Two of the most famous Native Americans in early colonial history may well have met in London. Matoaka, nicknamed Pocahontas, who lived near the Jamestown settlement in Virginia and Tisquantum, better known as Squanto, who greeted the Pilgrims in Plymouth, Massachusetts, were apparently living near other in the English capital in late 1616. Pocahontas and Squanto were both part of a small and complexly entwined commercial community of merchants, sea captains, and maritime entrepreneurs, whose ventures spanned the globe. The two Native Americans were kidnapped in America within a year of each other and eventually came to England, where they were welcomed enthusiastically. Although there is, as yet, no documentation to prove that such a meeting took place, circumstantial evidence suggests that they met when they were staying only a few hundred yards down the street from each other in the homes of men with interlocking business interests. Although the histories of Jamestown and Plymouth are usually treated as separate chapters in most narratives of American history, they were closely linked. Continue reading →
Coll Thrush, Indigenous London: Native Travelers at the Heart of Empire (New Haven: Yale University Press, 2016).
Wander through the Museum of London’s rich galleries, glowing with relics and rites of Roman Londinium, and you’ll spot scraps of the city’s wall half-strewn along the route. Burned in bits or eaten by age, the red-and-white brick arches splay out like the broken teeth of empire, grinding a crooked grin in today’s cityscape. Amid the tidy exhibits and visitors’ whirl, it’s a graphic reminder of what London was and how it has weathered so many centuries’ toll. But, as Coll Thrush’s Indigenous London asks us, “The audience of a museum is always / another sort of collection…Indigenous objects, Indigenous eyes—/ Who sees and what is being seen?” (p. 135). For the scholar rescuing clues from the built environment, the wall raises a complex set of research queries: Who passed through the city limits, and why? How did diverse travelers experience urban life at a sensory level? What did it mean for indigenous visitors to sample London? And how can we expand the historical canon of voices who tell that story in the early modern era? Continue reading →
Today Coll Thrush speaks with The Junto about his most recent book, Indigenous London: Native Travelers at the Heart of Empire, which examines that city’s history through the experiences of Indigenous travelers—willing or otherwise—from territories that became the US, Canada, Australia, and New Zealand. A graduate of Fairhaven College at Western Washington University and the University of Washington, Coll Thrush is Professor of History at the University of British Columbia in Vancouver in unceded Coast Salish territories, and affiliate faculty at UBC’s Institute for Critical Indigenous Studies. He is the author of Native Seattle: Histories from the Crossing-Over Place, which won the 2007 Washington State Book Award for History/Biography, and was re-released as a tenth-anniversary second edition in early 2017. He is also co-editor with Colleen Boyd of Phantom Past, Indigenous Presence: Native Ghosts in North American History & Culture. His article “City of the Changers: Indigenous People and the Transformation of Seattle’s Watersheds” was named Best Article of 2006 by the Urban History Association, and his article “Vancouver the Cannibal: Cuisine, Encounter, and the Dilemma of Difference on the Northwest Coast, 1774-1808” won the Robert F. Heizer prize for best article of 2011 from the American Society for Ethnohistory. During the 2013-2014 academic year, he was a visiting fellow at the Institute for Historical Research of the University of London and an Eccles Centre Fellow in North American Studies at the British Library. After the completion of Indigenous London, Coll will return to writing about the Northwest Coast of North America with a book project entitled SlaughterTown, a history-memoir examining trauma, memory, silence, and landscape in Coast Salish territories and his hometown of Auburn, Washington—formerly known as Slaughter. Continue reading →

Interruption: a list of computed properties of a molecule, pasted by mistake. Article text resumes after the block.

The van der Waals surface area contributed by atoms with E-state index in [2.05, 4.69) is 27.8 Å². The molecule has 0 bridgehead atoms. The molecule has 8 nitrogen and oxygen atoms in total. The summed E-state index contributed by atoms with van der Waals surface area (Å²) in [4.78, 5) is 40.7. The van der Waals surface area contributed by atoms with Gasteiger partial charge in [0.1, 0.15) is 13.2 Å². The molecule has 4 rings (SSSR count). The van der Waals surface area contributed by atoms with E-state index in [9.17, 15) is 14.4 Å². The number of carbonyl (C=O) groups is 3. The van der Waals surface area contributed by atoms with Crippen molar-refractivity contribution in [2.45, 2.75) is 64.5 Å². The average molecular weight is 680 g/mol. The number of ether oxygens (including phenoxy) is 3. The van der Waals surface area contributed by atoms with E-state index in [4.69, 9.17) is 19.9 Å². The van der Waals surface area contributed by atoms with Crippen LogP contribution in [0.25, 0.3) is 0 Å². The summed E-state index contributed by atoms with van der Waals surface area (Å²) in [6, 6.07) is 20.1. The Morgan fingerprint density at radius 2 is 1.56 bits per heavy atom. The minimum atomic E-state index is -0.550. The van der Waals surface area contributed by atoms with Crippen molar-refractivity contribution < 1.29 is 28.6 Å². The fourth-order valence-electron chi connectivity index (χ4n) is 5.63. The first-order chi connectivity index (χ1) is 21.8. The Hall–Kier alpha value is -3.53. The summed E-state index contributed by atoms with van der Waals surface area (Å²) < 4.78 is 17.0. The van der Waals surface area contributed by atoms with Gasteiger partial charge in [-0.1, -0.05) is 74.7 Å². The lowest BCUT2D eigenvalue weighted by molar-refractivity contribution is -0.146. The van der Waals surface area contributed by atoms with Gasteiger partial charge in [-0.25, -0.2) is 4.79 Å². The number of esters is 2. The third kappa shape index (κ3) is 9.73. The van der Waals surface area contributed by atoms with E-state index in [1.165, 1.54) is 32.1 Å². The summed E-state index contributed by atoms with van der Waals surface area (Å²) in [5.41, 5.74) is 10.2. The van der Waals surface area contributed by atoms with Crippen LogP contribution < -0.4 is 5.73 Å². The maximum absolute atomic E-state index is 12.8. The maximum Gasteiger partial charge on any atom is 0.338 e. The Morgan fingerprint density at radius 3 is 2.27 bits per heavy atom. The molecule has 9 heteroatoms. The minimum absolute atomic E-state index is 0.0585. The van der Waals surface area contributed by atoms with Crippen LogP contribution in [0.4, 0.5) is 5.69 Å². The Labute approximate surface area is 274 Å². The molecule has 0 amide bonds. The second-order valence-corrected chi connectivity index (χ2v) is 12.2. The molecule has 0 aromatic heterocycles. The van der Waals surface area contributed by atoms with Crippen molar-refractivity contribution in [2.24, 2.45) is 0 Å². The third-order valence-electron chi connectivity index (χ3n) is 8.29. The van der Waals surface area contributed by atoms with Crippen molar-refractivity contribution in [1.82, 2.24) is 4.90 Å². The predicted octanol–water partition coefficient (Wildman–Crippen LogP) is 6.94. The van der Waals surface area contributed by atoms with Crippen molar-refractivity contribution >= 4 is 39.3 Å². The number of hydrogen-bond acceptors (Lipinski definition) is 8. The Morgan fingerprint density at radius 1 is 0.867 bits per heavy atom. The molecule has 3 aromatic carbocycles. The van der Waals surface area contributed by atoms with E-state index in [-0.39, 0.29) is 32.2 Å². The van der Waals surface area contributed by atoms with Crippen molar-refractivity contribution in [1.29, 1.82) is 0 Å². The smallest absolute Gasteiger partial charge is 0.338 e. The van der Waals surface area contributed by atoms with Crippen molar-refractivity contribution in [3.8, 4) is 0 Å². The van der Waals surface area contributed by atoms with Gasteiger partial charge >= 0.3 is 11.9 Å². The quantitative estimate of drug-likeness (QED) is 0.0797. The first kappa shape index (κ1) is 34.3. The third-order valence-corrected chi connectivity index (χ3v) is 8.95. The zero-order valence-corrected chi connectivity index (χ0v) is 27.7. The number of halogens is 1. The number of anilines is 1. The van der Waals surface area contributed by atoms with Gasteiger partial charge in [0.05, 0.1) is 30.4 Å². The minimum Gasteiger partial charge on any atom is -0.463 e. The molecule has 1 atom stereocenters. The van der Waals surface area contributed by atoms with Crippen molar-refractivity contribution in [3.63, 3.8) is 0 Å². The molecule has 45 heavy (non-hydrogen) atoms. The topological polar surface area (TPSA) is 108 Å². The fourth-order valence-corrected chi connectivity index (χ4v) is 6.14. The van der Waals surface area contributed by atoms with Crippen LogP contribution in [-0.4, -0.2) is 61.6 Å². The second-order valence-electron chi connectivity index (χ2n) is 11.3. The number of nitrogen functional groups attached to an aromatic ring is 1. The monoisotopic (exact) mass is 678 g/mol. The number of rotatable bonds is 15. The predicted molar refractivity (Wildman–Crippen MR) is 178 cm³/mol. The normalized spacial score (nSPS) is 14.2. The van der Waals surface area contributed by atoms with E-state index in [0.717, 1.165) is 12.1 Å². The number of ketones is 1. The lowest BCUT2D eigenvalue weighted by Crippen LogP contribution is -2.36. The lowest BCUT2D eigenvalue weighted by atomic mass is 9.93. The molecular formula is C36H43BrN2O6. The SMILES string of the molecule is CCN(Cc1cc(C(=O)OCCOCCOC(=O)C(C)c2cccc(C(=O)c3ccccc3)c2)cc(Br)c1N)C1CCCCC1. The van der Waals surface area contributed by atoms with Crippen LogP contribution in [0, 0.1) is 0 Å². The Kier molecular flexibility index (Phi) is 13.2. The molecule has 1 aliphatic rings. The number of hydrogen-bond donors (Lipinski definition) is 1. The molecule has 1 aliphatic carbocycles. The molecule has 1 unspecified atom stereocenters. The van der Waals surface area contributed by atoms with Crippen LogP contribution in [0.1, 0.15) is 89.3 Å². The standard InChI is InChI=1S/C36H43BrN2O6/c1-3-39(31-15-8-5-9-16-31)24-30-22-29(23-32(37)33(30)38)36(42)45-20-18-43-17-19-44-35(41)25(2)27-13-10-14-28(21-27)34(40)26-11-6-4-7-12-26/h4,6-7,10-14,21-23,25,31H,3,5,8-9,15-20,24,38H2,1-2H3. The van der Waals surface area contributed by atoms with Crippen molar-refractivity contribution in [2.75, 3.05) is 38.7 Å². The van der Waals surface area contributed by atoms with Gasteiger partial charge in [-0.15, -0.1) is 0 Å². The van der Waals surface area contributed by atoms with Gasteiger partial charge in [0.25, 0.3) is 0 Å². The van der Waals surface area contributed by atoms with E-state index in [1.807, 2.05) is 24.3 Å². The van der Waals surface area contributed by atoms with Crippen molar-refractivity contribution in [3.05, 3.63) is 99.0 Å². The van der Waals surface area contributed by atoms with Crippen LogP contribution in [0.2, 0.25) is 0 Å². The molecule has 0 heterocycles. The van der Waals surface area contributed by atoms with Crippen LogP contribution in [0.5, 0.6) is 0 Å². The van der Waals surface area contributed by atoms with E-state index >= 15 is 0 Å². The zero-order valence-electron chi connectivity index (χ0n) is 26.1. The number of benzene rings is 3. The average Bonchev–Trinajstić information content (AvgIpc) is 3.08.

We’ve covered Columbus Day here at the blog before. Sometimes, though, it’s hard to distill academic rage and indignation into something short, pithy, and easily conveyed to undergraduates. I tend to resort to YouTube clips when I’m feeling particularly shouty. So I’d like to issue a call: what videos do you use to teach Columbus Day (or other prickly issues)? Please include a link and a short description of the video + how you use it. Continue reading →
It’s been another marvelous week for early American history. First, we saw the one hundred fiftieth anniversary of the Gettysburg Address. As John Fea notes, the exact wording of the speech has been causing trouble; Barack Obama has been accused of refusing to read a crucial passage. The AP’s Allen G. Breed investigated the various drafts of the speech and, with help from Martin P. Johnson, discussed their significance to American journalism. On SNL, though, Mr. Jebediah Atkinson had harsh words to say about the address.